Hundreds Gather To Protest In Rancho Mirage

By Esther Sanchez

Over the holiday weekend through Tuesday, Sunnylands Center and Gardens, AKA, “The Camp David of California,” hosted President Obama and numerous world leaders at a summit for the Association of Southeast Asian Nations. Hundreds of protesters, mostly of Thai and Cambodian descent, traveled from all over the US to Rancho Mirage with the purpose of calling attention to various issues including but not limited to human-rights abuses in their homelands, the US government’s relationship and trade-practices with Southeast Asian nations and the stances the US government has taken regarding issues affecting citizens of Southeast Asia. In addition, there were also a few pockets of protesters who showed up with other agendas such as immigration reform. It really was a mixed bag and I wouldn’t blame anyone for finding the situation confusing. To be honest, I spent several hours with the demonstrators and left more confused than I was when I arrived.

Thank the Google gods, I was eventually able to make some sense out of a lot what was being talked about and I admittedly felt somewhat guilty for having such little understanding for so much of what is happening in other parts of the world. As a nation, the US is about as narcissistic as it gets and we often pay no attention to circumstances in other countries unless we feel as though they somehow affect us on a personal level. I was surprised to find groups of people who emigrated from the same countries who were there representing opposite opinions on the same issue and at times, debates among them became heated.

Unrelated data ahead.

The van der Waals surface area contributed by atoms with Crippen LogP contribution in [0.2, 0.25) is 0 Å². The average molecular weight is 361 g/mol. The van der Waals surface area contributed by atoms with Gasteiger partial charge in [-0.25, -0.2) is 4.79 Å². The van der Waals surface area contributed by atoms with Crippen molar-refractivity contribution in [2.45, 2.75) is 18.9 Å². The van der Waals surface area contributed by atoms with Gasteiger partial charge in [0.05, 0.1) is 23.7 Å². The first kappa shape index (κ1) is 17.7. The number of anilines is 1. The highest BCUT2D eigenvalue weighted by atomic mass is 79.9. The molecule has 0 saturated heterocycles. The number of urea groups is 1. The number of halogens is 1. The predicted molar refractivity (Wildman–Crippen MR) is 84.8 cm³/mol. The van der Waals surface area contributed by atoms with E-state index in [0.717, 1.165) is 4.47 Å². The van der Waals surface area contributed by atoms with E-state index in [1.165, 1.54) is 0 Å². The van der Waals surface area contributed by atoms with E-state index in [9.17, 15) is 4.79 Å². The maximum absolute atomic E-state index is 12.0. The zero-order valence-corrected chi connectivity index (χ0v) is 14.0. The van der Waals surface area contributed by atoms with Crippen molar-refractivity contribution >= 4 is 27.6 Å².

The majority of demonstrators I was able to interact with were from Cambodian and Thai descent. Many spoke of how they loved their homelands but were proud to be Americans. The Thai demonstrators were clearly the most divided, and I soon learned to identify their groups by what they were wearing. In a nutshell, the “red shirts” are against the longstanding monarchy in Thailand and want to abolish it along with a hundred-plus year-old law, “Article 112” which basically prohibits any speech that is critical towards or deemed offensive to the King. Punishments for not following 112 can be severe, including decades in prison or worse.


The “yellow shirts” (many of whom also wore camouflage) for the most part are conservative, traditionalists who support the King, believe he has the best intentions for Thai people, and that anyone who criticizes him and the monarchy are disloyal, divisive and deserving of the consequences set by article 112.

There was talk of gross violations of human rights, corruption, greed, patriotism, rebellion and everything in between. The messages the demonstrators were attempting to publicize were passionate, yet varied from group to group. In order to avoid diminishing, devaluing or misinterpreting their intended agendas, I decided to let the people represent themselves and promised them I would quote them directly while doing my best to include opposing opinions equally. (Trust me, many of them wanted my word on that.) Dozens of them were happy to talk to me and be photographed but declined to give their names. Some joked that it wasn’t worth doing so because, like most Americans, I would probably find their names too difficult to pronounce anyway.